Neil Jennings, partnership development manager climate change and the environment, Imperial College London, and Mala Rao, professor, School of Public Health, Imperial College London, discuss a new report which commits the NHS to net zero carbon emissions by 2040
CREDIT: This is an edited version of an article that originally appeared on The BMJ
History will remember 2020 as the year when the COVID-19 pandemic plunged the world into turmoil, leaving climate change—which had begun to capture greater global attention and concern—consigned to the backroom of global news. Yet this emergency is by far the biggest public health threat we face; since the start of the pandemic we have already moved a year closer to the 2030 deadline to halve global emissions of carbon dioxide, and the 2050 deadline of reaching net zero emissions.
The recent publication of the UK report Delivering a “Net Zero” National Health Service is, therefore, welcome. It sets out the NHS’s ambition to become the world’s first carbon neutral national health system by 2040. The report describes the urgent need for such a strategy; how the carbon footprint, targets and trajectories have been estimated, the interventions planned and the emissions reduction they are likely to achieve, how the recommendations fit within the framework of the NHS Long Term Plan and next steps.
Salas and colleagues’ article in The BMJ is a timely supplement to the report. It offers more detail on how recommendations might be implemented and highlights studies showing the substantial variation in carbon footprints across the health industry, specialties and healthcare interventions and, consequently, the scope for further emissions reductions across these domains.
The bold, transformative NHS Plan involves every relevant sector, from estates and facilities to travel, transport and medicines. It seeks to distil key learning from the rapid changes in service delivery such as digitised care, which COVID-19 compelled the NHS to introduce, and to retain best practice. It also highlights the public health co-benefits which action to reduce carbon emissions will bring—for example, by replacing petrol and diesel with electric or hydrogen vehicles.
Equally creditable is the aim to achieve net zero emissions for the NHS supply chain by 2045. The objective is to make more efficient use of supplies, seek low carbon options and innovations, and encourage decarbonising behaviours among its 80,000 suppliers.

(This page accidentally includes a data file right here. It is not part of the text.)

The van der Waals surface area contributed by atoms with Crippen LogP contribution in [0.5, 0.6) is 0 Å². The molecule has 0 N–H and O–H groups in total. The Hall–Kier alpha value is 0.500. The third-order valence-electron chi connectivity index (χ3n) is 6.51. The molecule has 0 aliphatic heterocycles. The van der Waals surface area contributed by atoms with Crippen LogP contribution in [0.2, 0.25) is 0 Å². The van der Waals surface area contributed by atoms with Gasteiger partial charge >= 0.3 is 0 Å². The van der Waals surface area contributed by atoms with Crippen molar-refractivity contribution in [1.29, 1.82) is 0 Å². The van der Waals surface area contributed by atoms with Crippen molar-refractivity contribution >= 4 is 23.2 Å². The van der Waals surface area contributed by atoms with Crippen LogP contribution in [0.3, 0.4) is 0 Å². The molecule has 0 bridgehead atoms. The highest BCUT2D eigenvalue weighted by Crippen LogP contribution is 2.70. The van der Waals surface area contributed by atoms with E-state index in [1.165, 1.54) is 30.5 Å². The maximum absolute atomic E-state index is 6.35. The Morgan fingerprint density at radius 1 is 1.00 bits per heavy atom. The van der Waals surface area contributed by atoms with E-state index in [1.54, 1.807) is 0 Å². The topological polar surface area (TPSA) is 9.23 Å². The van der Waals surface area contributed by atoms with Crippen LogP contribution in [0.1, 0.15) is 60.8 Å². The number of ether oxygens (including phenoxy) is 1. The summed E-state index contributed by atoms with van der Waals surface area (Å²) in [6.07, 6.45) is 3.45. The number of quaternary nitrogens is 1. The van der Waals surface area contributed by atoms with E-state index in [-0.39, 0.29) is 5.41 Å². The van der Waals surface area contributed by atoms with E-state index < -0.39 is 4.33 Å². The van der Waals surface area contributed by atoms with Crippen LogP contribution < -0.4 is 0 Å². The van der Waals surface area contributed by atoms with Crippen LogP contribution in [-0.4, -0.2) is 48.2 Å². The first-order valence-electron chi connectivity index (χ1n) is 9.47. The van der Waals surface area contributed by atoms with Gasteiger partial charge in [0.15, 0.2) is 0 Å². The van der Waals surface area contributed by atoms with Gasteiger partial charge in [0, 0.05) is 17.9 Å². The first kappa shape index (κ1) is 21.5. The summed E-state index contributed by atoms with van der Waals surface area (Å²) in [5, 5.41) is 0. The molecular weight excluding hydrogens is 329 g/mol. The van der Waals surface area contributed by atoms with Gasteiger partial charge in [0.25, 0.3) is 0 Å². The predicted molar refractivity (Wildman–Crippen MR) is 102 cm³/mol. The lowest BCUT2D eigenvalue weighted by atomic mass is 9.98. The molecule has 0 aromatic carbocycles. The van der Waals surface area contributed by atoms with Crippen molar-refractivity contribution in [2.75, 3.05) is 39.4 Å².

Challenges remain, however. Firstly, large gaps in data and knowledge need to be filled to ensure the accuracy of the carbon estimates and achievement of milestones; for example, the carbon footprints of many medical specialties and treatments are still unquantified. The NHS report acknowledges these uncertainties and the need to revisit and update carbon reduction analyses every five years.
Carbon reduction plans will be implemented as global temperatures rise and trigger more frequent extreme weather events. These changes may increase demand for energy – to provide cooling in hotter summer months, or for flood rescue operation; the report’s call for climate adaptation and mitigation measures to be closely aligned with the net zero agenda is, therefore, welcome. The inclusion of patient and visitor travel in emissions calculations is encouraging, but aviation emissions of internationally recruited staff should also be added, especially when increased overseas recruitment is planned.
After reducing emissions as far as possible, offsetting may need to be considered to deal with residual emissions. The NHS should consider adopting a framework such as the Oxford offsetting principles to provide a clear approach for managing residual emissions and participating in offsetting projects.
The report rightly recognises the importance of staff and public ownership of the plans, but it is silent on the need to democratise this engagement by offering everyone, especially those from ethnic minority backgrounds, the opportunity to contribute. Staff from ethnic minorities make up 20% of the NHS workforce, and many come from low and middle income countries. Despite their experience of delivering healthcare in resource-poor settings, these professionals are largely excluded from planning and service improvement discussions in general.
Ethnic minority communities – whose everyday lives are defined by socioeconomic inequalities and racism – must be at the table. Their insights will ensure that, for example, digitised health delivery does not reduce access to care and widen existing health inequalities. The NHS should draw on deliberative democratic processes, such as those used in the recent UK climate assembly, to help define priorities, ensure that all voices are heard, and secure a just transition to a zero-carbon health service.
Cross-sectoral collaboration, for example, with universities and local authorities, is also essential given the tight timescales and the need to minimise costs, engage with the whole supply chain and avoid organisations duplicating mistakes. The NHS Plan commits to revitalising a national, cross-system group to help co-ordinate action from all organisations involved in delivering its agenda.
The leadership shown in setting a 2040 commitment is admirable and important, not just in reducing emissions but also in sending a strong signal to health services around the world in the lead up to the United Nations Framework Convention on Climate Change summit in November 2021. The summit, hosted by the UK, should be a catalyst for collaboration on healthcare decarbonisation globally.